A plane-load of passengers bound for Australia forced to disembark just before takeoff: it’s a humiliating bit of symbolism for New Zealand’s self-annointed “COVID Queen”. After repeatedly bragging about her supposedly world-leading performance in eliminating the Wuhan Plague, suddenly New Zealanders are being treated like lepers.
Australia yesterday slammed the border shut on Jacinda Ardern’s much-touted trans-Tasman travel bubble, in response to the return of community transmission in New Zealand. So Australia, run by a wicked conservative government, is trouncing the Land of Kindness in a way we could only dream of doing on the rugby pitch.
So does this mean that Australian governments (it should be remembered that, unlike New Zealand, Australia is a federation, where state governments exercise the bulk of governance over public health) are doing all the right things to manage the Chinese virus?
In a word: no. Australia’s pandemic performance lags well behind the true world-beaters, such as Taiwan. More to the point, we’ve done so relatively in spite of, not because of our governments’ actions.
In reality, we’ve been lucky. We have far less control over the virus than we think.
In the 1970s American psychologist Ellen Langer coined the term “illusion of control” to describe our misplaced sense of agency over our lives. When we succeed, we tend to think it’s mainly owing to our effort and skill rather than to chance or factors entirely beyond our control.
The pandemic has illustrated how deeply ingrained and pervasive the illusion is writ large.
Victorians, for instance, seem mostly utterly convinced that Premier Daniel Andrews acted swiftly and competently to reign in that state’s massive (by Australian standards) outbreak. Yet the clear evidence is that Andrews and his government were solely responsible for it.
“But look how they got it under control”, blither the #IStandWithDan robots. Which ignores a basic rule of logic: correlation does not equal causation.
The evidence from around the world is quite clear that masks and lockdowns don’t do a damn thing to control the virus (in fact, they may make it worse).
In reporting and analysis of the pandemic every outcome is ascribed variously to the genius or sins of government. Deaths and case counts are compared across nations with wildly different geographies, climates, populations, legal frameworks and starting points, with differences ascribed to “how they handled the virus”.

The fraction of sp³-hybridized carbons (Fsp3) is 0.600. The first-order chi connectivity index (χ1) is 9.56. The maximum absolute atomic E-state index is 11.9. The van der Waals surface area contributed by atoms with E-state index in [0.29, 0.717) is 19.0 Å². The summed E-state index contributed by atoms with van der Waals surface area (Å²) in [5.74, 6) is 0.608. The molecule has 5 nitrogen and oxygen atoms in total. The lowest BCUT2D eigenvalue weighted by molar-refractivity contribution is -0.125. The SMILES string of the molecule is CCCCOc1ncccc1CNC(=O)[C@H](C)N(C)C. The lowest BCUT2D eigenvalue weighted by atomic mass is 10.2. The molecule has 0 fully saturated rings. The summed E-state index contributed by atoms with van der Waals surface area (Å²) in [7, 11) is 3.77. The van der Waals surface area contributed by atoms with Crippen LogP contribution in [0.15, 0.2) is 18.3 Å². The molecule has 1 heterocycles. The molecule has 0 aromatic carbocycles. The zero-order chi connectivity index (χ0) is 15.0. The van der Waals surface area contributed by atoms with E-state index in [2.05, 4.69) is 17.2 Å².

Chance, which governs so much in life, doesn’t rate a mention.
Jacinda Ardern’s humbling by the Australian government is just the latest of a domino series of COVID golden children toppled by inconvenient events. Last year, Greece was lauded in contrast to Turkey: today, it has nearly double the deaths per capita. Sweden, with its refusal to enforce dictatorial regulations, was blasted by comparison to Norway and Denmark. Yet, Denmark has since “lost control” of the virus.
It should be clear by now the virus doesn’t care much about policies.
But authoritarian governments and bureaucrats would rather die than admit mistakes. So, rather than admit that they were wrong all along to muzzle entire populations and place them under house arrest, they double down on what doesn’t work and never will. “Double masking” is the latest control-freak fad.
Dr Martin Lally, a New Zealand economist who has analysed the cost of “saving lives” from COVID in New Zealand and Australia, said he couldn’t find a statistical relationship between the stringency of a government’s measures and outcomes. Rather, a country’s population density and how many days had elapsed between its first death and Europe’s first death — in France on February 15 — had a much stronger relationship.
Dr Lally also noticed that island nations such as Iceland, Australia, Cyprus and various Caribbean countries had much lower death rates, regardless of their policies[…]
We want to believe our actions make a big difference, but that doesn’t make it true. Unfortunately, many of those actions are very costly for certain industries and businesses, and have required public borrowing on the scale of a world war.The Australian
But governments are driven to, not just the alluring temptation of total control, but by the innate need to be seen to be doing something, anything. Even if they were capable of seeing through the dense fog of their own delusions of omnipotence, no shuck-and-jive politician has the guts to say: “it’s out of our hands”.
Marx was right.
Groucho, that is:
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